Va'al - Yes! You're all TMUK alumni too, right? How are you finding working with James Roberts' scripts, now that you get to not only read them, but materialise them? Do you have any input in the creative process?

Jack - Before I got the script to issue 1, I had people warning me about the length of James's scripts and I had to really hold back from saying, "Look, I've worked in comics since 2003. I've worked to countless scripts; long, short, good, bad. Sometimes terrible! MTMTE, to me, has been the best comic on the shelves since day 1, bar none. Maybe, just MAYBE, part of that can be attributed to James's scripts?"

Transformers News: Seibertron.com Interviews Lost Light Artist Jack Lawrence


Nevertheless, I was prepared to settle in for a day and wade through a potentially unwieldy script. That's not the case at all. What I sat down to was 45 minutes of pure entertainment that I couldn't wait to get drawing and I told him as much as soon as I'd finished. And again, working on Lost Light is the most fun I've had in my career to date.

As for input in the creative process, I'm not interested in co-scripting with him; I am a writer, but in this I want to leave James to do what he does. The stuff I'm most interested in exploring creatively is body language and character work. In that I'm given tons of creative freedom.

Va'al - That last part is also very good to hear, but now I'm curious: how do you approach those elements? Do you use references (toys or models or other), do you do rough layouts and drafts, do you jot it all down and go back to it? And, I suppose relatedly, are you a digital or paper kind of artist when it comes to comics pages?

Jack - Usually, when I'm working on a toy line-based property, I buy all the toys and have them constantly at hand for reference. That's how I did it when I was working on Skylanders. But with Lost Light, the character designs are too far removed from the toys, so you can't really do that. I used Alex's designs as reference, kind of finding my own voice in them while keeping continuity with what came before in MTMTE. We'll find out if I was successful in December!

Transformers News: Seibertron.com Interviews Lost Light Artist Jack Lawrence


In terms of the process, I do thumbnail layouts which I scan and print out in blue line, then pencil over them. Then I scan the pencils and print those out in blue line and ink them. And yeah, always paper and ink! I love the physical relationship between artist and materials too much to ever go fully digital.

Va'al - That sounds like a very long, and careful process, actually - must come in handy for shows and events where paper sketching is only option available though. I'm curious about your work though: in building your own voice, do you look at any other artistic influence, in robot-designs or anything else in the comics or art world at large?

Jack - My influences for Transformers come mainly from the old box art, back during G1. But it's more an ingrained sort of thing, rather than constantly using it as reference now. As for my comics style, I'm pretty much set in my ways at this point. Besides, deadlines tend to necessitate a "get up and get on with it" attitude!

Transformers News: Seibertron.com Interviews Lost Light Artist Jack Lawrence
Autobots Assemble!


There are a few artists who have inspired or influenced me over the years; Ed McGuinness, Humberto Ramos, Ryan Ottley, Sean Galloway to name a few contemporary guys. John Romita Jr was THE guy who made me want to be a comic artist, so I have a deep love of clear, uncomplicated storytelling from him. I think, in some ways, my comic style is quite old-fashioned in terms of layout, etc. I like things to be clear. I did get a very simple piece of visual advice from Didier Crisse, ooh, about 10 years ago that I won't bore you with, but that echoes in my mind and I use every single day.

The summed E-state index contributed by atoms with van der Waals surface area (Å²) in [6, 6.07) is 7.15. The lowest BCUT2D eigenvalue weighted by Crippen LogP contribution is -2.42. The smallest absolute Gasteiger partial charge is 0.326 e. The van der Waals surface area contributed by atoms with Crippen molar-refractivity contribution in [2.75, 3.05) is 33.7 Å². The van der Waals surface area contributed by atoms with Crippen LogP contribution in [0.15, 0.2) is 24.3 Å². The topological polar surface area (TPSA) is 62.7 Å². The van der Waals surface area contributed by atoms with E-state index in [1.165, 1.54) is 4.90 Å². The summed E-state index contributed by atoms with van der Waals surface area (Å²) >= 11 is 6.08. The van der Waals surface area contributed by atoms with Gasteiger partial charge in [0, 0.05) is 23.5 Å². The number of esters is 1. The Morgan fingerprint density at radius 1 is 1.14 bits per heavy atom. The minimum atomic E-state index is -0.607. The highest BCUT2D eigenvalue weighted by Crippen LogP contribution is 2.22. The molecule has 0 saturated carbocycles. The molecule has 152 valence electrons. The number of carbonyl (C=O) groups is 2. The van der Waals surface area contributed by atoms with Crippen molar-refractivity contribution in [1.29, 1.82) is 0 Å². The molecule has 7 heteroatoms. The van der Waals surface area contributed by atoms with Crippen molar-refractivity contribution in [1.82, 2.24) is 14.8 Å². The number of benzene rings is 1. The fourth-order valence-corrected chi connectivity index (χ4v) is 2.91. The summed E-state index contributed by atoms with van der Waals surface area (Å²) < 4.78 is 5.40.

Va'al - I won't pry, but you have definitely piqued my curiosity even further... and I do think this is a good note to end on, actually! Is there anything you want to add to what we've discussed so far, any last words before we see your work in the comics next month?

Jack - No, I think we’ve covered just about everything. I don’t do blogs and stuff, but if you could add my Twitter account, that’d be great!

Va'al - In that case.. thank you for your time, Jack, and we'll see you soon aboard the Lost Light!

You can find Jack on Twitter, and can meet him and James Roberts at the Lost Light #1 signing in London, in December - more details on that event here.

We Have Achieved Something: An Interview!

Transformers: The Last Knight Isabela Moner on Filming with Michael Bay

Date: Sunday, November 13th 2016 10:20am CST
Categories: Live Action Movie News, People News, Interviews
Posted by: Va'al | Credit(s): JustJaredJr

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Views: 33,166

Via JustJaredJr, we have a glimpse at an account from Transformers: The Last Knight cast member Isabela Moner, as shown in her interview in Girls' Life, of her experience filming with director Michael Bay, the rest of the cast, and her approach to the movie's demands. Check out the snippet below, and head to find the magazine if you want to read more!

Isabela Moner had quite the eventful first day on Transformers: The Last Knight!

Chatting with Girl’s Life mag, Isabela dished on the very first scene she shot for the upcoming flick.

Director Michael Bay greeted her with this: “Welcome! Today you’re going to put out a fire. Do you know how to use a fire extinguisher?”

Good thing she could!